Dawn Run had already confirmed her place in the pantheon of great race horses as the Cheltenham Festival neared in 1986. The only horse to have ever won the English, Irish and French Champion Hurdle treble (in 1984), owner Charmian Hill had long set her sights on Cheltenham Gold Cup glory, with the chance for the Paddy Mullins trained horse to create history, and become the first winner of both the Champion Hurdle and Gold Cup. But there would be many hurdles to clear before Dawn Run's date with destiny on March 13, 1986.
Switching to steeplechasing in November, 1984, Dawn Run did win her first race at Navan, the ten length victory leading bookmakers to shorten her odds for the 1985 Gold Cup to 5/1. But Mullins was adamant that the mare would continue to build up some experience in novice races during the winter, and the Sun Alliance Chase at Cheltenham in March would be the goal for 1985. Yet these plans had to be shelved when ligament damage ruled out Dawn Run until December 1985, and doubts remained as to whether the 1986 Gold Cup hopes of Hill and Mullins were realistic.
Any questions were emphatically answered at Punchestown, as jockey Tony Mullins eased Dawn Run to an eight lengths victory, with the Times describing the race as "a totally exhilarating performance", adding that the horse was "the most exciting mare to grace the jumping scene since the war." A flurry of bets in Ireland reduced Dawn Run's Gold Cup odds from 8/1 to 5/1, and with another impressive win at Leopardstown over Buck House, preparations for Cheltenham appeared to running smoothly. But within a month, the calm had turned into a storm.
The sliding doors moment for Tony Mullins would in fact take place at Cheltenham on January 25. Despite never having raced in excess of two and a half miles over fences, Dawn Run was the overwhelming 4/9 favourite for the Holsten Distributors Chase, but a mistake at the 16th fence, an open ditch, saw Mullins unseated, and although the jockey remounted and finished way back in fourth, speculation immediately circulated that Hill was looking into the possibility of replacing Mullins with Jonjo O'Neill.
"This criticism really upsets me," Mullins protested. "I am happy with my riding and have no intention of changing." Unfortunately, Hill was not so sure. Just eleven days after the race, Hill contacted trainer Mullins to state that she was going to replace his son on Dawn Run with Jonjo O'Neill, reuniting the Champion Hurdle winning partnership of 1984. "Obviously I'm delighted, although I'm sorry for Tony," O'Neill said. "But we're all professionals and this sort of thing happens to us all. I just hope I can do the business on Dawn Run as I did before."
With very little time to go until Cheltenham, Mullins and O'Neill were desperate to get some practice in before the big day. A difficult schooling session at Gowran Park left O'Neill unimpressed, and doubtful of Dawn Run's chances in the Gold Cup. Fortunately a much improved run at Punchestown saw O'Neill ride over two miles alongside Tony Mullins on Lantern Lodge, and Paddy Mullins was cautiously optimistic, but stressed: "The situation at Cheltenham will be very different from this morning's fairly sedate spin."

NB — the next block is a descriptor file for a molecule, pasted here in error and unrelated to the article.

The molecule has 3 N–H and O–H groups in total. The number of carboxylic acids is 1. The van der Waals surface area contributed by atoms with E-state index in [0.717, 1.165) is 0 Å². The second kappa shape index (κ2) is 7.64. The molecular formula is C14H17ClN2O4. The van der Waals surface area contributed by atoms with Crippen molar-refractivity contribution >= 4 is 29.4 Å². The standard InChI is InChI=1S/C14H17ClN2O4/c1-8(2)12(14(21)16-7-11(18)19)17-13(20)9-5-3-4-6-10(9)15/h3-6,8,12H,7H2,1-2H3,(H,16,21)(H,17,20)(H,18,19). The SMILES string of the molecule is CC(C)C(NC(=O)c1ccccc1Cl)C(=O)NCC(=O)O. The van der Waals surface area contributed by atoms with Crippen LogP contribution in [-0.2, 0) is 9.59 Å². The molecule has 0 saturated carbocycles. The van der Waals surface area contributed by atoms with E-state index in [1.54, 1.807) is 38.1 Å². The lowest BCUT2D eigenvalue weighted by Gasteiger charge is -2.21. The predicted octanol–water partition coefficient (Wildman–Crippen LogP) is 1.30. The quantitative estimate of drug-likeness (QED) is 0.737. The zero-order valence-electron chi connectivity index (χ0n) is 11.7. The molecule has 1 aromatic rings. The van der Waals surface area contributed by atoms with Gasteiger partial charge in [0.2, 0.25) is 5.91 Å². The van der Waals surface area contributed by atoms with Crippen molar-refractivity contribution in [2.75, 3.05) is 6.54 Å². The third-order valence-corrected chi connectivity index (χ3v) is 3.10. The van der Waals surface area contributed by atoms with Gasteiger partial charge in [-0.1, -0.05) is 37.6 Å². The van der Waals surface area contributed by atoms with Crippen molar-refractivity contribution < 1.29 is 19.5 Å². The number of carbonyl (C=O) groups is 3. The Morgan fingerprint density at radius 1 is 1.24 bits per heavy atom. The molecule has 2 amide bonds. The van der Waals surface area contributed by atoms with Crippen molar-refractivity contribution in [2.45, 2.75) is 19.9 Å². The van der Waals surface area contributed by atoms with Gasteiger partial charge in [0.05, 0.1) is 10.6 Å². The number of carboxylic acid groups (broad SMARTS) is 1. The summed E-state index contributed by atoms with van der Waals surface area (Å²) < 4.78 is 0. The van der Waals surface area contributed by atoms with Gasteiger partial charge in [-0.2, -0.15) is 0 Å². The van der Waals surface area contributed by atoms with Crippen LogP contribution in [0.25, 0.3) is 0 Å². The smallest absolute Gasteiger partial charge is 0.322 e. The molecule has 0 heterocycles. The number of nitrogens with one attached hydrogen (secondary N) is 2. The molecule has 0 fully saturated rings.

As all this was going on, the other runners and riders were taking shape for the Gold Cup. A superb performance from Jenny Pittman's Burrough Hill Lad at the Gainsborough Chase in January saw the horse installed as the new favourite for Cheltenham, but an injury would later rule him out; Wayward Lad won the George VI Chase at Kempton Park for a third time, and was undoubtedly a threat; defending champion Forgive 'N' Forget was second favourite, and was tipped by David Phillips (Daily Mirror) and Michael Phillips (Times) on the day of the race, with Charles Benson (Daily Express) plumping for Run And Skip.
The biggest stick used to beat Dawn Run's hopes with was her inexperience, with Benson pointing out that she had only had four races over fences, and the class of the field would be telling. The Times' Michael Phillips was equally sceptical: "There is a nagging feeling that Dawn Run is not as good a chaser as she was a hurdler. I cannot escape the feeling that her inexperience, not of racing, but of chasing at this level will prove her undoing if not her downfall. It is not easy to curb an impetuous lady, as Tony Mullins found to his cost here in January and no one knew the mare better than he, not even John O'Neill, his replacement today."
Writing in his Daily Mirror column, O'Neill seemed confident, however. "I've ridden her twice in racecourse schooling sessions and she pleased me a lot at Punchestown last week. If she doesn't make mistakes she should win. Obviously I'll be discussing everything with Paddy Mullins this morning, but you don't organise Dawn Run. She does it for you and she likes to be up with the pace." Identifying Forgive 'N' Forget and Wayward Lad as his main threats, O'Neill appeared to be relishing the pre-race expectations of the whole of Ireland resting on his shoulders.